Does your method differ from other practitioners, and in what way? Please describe your method and why it is an improvement?

I have several methods and none. One of my methods is drawing on the training I had in Voice Movement Therapy and involves a map of the voice that helps the client navigate around the range of the instrument without needing any musical experience. However, unlike Voice Movement Therapy, I work not so much towards a solely therapeutic outcome, but more towards an artistic outcome. I find this to be of a different order of experience for a number of reasons.

The therapeutic process in Vocal Tai Chi (deriving, as I say, from Voice Movement Therapy) can happen effortlessly in many instances. I think this may be because the focus in the workshops builds towards 'your solo spot' and there is an edge of exposure to this, as people know they have a chance to deliver something real and that heightens the moment for all. This is enhanced by the use of the microphone and the backing tracks which provide a recognised frame of reference that suggests so much in terms of our recognised cultural stories. There is a provocation implied by that and also a chance to make full use of the convention.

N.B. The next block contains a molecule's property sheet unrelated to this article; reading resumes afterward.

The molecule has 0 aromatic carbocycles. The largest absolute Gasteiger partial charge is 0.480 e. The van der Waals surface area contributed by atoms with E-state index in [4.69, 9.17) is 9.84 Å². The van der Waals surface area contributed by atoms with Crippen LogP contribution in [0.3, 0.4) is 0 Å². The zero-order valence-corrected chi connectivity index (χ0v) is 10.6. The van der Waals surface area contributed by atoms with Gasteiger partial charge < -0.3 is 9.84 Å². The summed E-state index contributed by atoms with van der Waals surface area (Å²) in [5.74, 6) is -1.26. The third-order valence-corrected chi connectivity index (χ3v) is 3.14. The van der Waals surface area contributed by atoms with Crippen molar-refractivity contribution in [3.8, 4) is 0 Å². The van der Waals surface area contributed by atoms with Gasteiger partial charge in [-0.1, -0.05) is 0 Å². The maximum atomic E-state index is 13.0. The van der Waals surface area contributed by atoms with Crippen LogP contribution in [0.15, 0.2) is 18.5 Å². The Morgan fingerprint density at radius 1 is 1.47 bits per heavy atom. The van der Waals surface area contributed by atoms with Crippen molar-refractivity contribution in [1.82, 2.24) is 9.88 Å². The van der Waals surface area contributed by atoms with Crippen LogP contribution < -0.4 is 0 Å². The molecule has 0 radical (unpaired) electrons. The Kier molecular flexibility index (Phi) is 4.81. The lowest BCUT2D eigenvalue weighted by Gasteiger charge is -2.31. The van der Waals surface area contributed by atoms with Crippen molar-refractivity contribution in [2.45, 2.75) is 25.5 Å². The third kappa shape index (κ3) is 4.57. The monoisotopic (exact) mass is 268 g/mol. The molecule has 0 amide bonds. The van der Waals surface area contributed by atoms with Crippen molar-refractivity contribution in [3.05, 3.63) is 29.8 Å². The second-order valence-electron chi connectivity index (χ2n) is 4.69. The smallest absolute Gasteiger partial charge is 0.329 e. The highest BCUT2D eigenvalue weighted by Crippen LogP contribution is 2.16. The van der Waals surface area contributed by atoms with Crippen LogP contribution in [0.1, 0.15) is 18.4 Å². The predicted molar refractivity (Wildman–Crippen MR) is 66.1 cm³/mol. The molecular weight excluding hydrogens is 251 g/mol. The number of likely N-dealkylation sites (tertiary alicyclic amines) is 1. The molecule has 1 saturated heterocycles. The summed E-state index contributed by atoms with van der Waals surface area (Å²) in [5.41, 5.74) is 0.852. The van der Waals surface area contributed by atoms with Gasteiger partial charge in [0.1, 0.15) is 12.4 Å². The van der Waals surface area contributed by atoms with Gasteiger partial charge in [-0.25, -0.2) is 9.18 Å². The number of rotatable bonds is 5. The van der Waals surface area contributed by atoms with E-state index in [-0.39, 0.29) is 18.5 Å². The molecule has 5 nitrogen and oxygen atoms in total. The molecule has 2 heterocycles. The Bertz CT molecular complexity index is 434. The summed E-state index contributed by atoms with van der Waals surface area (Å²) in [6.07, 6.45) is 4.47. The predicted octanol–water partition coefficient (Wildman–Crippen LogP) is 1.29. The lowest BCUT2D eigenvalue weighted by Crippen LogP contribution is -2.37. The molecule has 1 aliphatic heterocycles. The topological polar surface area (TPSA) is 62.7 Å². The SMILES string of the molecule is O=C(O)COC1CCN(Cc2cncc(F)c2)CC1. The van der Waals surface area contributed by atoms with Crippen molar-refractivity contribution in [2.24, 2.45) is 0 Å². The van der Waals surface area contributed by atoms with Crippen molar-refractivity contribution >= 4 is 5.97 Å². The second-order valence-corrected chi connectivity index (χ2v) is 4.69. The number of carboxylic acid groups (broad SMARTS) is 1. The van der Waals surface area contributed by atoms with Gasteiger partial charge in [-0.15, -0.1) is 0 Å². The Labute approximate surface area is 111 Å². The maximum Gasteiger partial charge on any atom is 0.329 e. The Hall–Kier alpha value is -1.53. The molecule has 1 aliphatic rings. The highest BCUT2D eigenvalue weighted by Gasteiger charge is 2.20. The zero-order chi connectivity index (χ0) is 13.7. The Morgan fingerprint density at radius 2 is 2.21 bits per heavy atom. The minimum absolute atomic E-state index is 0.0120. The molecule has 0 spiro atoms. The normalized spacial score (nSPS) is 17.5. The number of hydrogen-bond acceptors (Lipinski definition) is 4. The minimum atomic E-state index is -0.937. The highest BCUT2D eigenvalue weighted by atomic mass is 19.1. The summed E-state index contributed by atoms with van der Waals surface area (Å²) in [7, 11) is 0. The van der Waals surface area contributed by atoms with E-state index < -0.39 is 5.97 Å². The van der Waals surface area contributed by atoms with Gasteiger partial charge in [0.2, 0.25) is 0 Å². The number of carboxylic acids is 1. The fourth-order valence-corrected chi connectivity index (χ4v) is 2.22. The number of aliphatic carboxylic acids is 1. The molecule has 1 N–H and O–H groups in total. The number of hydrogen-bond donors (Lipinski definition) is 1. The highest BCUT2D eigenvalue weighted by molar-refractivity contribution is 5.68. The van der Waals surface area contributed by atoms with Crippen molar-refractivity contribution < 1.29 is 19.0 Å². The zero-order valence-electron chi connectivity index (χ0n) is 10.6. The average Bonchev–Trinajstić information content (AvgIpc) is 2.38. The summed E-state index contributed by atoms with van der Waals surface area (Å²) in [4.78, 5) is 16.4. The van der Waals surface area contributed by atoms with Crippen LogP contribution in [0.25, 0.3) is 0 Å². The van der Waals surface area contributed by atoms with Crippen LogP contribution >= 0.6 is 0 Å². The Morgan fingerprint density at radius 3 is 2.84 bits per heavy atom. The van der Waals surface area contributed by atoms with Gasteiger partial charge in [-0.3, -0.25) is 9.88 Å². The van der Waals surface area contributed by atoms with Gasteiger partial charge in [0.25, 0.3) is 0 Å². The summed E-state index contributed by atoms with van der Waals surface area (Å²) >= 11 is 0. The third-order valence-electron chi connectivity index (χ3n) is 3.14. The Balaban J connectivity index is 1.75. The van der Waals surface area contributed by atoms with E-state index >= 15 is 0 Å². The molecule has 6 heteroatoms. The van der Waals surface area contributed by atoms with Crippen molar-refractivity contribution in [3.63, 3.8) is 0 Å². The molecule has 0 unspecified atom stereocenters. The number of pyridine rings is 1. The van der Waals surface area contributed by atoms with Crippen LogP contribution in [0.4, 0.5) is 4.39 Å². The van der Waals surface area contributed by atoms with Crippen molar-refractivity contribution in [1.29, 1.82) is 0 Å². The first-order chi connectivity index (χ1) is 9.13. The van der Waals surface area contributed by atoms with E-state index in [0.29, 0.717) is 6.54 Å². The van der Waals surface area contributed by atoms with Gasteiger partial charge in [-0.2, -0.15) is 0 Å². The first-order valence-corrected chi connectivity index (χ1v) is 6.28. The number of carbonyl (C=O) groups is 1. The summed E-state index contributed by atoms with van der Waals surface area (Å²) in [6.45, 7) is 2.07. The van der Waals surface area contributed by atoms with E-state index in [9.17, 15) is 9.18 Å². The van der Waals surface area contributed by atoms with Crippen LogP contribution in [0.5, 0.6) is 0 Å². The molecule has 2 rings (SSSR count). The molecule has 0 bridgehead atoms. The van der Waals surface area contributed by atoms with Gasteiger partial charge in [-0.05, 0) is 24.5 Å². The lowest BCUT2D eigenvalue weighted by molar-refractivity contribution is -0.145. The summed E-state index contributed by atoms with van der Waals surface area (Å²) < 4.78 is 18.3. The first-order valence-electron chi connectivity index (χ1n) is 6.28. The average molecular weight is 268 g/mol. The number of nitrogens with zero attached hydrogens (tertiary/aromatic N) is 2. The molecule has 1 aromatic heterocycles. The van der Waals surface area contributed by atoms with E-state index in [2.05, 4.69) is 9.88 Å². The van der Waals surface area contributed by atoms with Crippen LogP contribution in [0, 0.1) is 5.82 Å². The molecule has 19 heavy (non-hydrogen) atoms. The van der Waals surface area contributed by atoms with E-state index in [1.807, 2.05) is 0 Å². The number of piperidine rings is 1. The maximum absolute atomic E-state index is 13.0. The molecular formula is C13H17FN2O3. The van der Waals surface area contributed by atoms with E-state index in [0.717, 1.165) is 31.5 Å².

There is often a transpersonal quality that arises from the spontaneous songs coming to life in 'your spot'.  Through singing a solo improvised musical performance, witnessed by others (what could be more revealing?) a declaration is made (however simple) signalling our full participation in life as it is lived in this moment. This can empower participants to feel they are singing, and indeed performing, (to fellow participants) with their truest voices. Performing in the workshops isn't a goal, but a natural part of the unfolding of the day.  The listeners appreciate each other enormously and are themselves often as transformed as the performer is. It can be pretty electrifying to witness. When you sing alone you are close to an act of invocation and this can shift all in transformative ways.

This brings me to another one of my methods singing at the microphone. Simple enough, but for many this is a scary and exciting moment. I emphasise the art singing solo in Vocal Tai Chi because the uniqueness of each person stepping out with their voice and their experience of life in that moment becomes an I Thou exchange with the listeners. The cohesion of Tai Chi with individual vocal narratives creates a generous and playful environment where the light and shadow of life's waves are reflected vividly, whether or not you can 'sing'.

My main method must however be demonstration. I have become the example of the work that people are drawn to, to start their own vocal journey with VTC.

I owe a lot to my study of Indian classical music and the profound delicacy and depth of the section of the raga known as the alap. This has inspired me beyond measure and in longer workshops I introduce a session called mindful singing which is an introduction to the SA RE GA (Doh Re Mi scale) tradition of Indian raga.